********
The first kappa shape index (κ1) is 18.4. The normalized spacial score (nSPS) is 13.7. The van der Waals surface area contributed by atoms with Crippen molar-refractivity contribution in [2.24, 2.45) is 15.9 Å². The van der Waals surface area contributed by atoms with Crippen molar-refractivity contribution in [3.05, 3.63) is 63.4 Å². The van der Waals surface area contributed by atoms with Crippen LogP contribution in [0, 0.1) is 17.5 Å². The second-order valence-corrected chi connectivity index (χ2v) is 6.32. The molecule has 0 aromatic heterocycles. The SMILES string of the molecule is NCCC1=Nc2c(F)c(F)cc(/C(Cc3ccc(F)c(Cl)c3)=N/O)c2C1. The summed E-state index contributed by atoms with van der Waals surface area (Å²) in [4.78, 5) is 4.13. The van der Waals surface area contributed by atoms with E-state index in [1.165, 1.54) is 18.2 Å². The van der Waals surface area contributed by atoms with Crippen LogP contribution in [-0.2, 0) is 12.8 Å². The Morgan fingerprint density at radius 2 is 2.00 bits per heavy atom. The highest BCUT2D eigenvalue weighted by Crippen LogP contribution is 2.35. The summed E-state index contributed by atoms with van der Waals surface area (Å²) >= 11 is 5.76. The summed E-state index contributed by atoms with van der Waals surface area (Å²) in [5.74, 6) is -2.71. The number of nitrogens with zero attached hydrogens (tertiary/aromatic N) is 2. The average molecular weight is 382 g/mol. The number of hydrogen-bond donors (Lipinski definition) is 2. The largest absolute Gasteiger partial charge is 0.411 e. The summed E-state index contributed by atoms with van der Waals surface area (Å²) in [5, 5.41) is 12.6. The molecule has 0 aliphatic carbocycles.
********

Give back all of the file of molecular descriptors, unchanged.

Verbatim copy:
The first kappa shape index (κ1) is 18.4. The normalized spacial score (nSPS) is 13.7. The van der Waals surface area contributed by atoms with Crippen molar-refractivity contribution in [2.24, 2.45) is 15.9 Å². The van der Waals surface area contributed by atoms with Crippen molar-refractivity contribution in [3.05, 3.63) is 63.4 Å². The van der Waals surface area contributed by atoms with Crippen LogP contribution in [0, 0.1) is 17.5 Å². The second-order valence-corrected chi connectivity index (χ2v) is 6.32. The molecule has 0 aromatic heterocycles. The SMILES string of the molecule is NCCC1=Nc2c(F)c(F)cc(/C(Cc3ccc(F)c(Cl)c3)=N/O)c2C1. The summed E-state index contributed by atoms with van der Waals surface area (Å²) in [4.78, 5) is 4.13. The van der Waals surface area contributed by atoms with E-state index in [1.165, 1.54) is 18.2 Å². The van der Waals surface area contributed by atoms with Crippen LogP contribution in [-0.2, 0) is 12.8 Å². The Morgan fingerprint density at radius 2 is 2.00 bits per heavy atom. The highest BCUT2D eigenvalue weighted by Crippen LogP contribution is 2.35. The summed E-state index contributed by atoms with van der Waals surface area (Å²) >= 11 is 5.76. The summed E-state index contributed by atoms with van der Waals surface area (Å²) in [5.74, 6) is -2.71. The number of nitrogens with zero attached hydrogens (tertiary/aromatic N) is 2. The average molecular weight is 382 g/mol. The number of hydrogen-bond donors (Lipinski definition) is 2. The largest absolute Gasteiger partial charge is 0.411 e. The summed E-state index contributed by atoms with van der Waals surface area (Å²) in [5, 5.41) is 12.6. The molecule has 0 aliphatic carbocycles.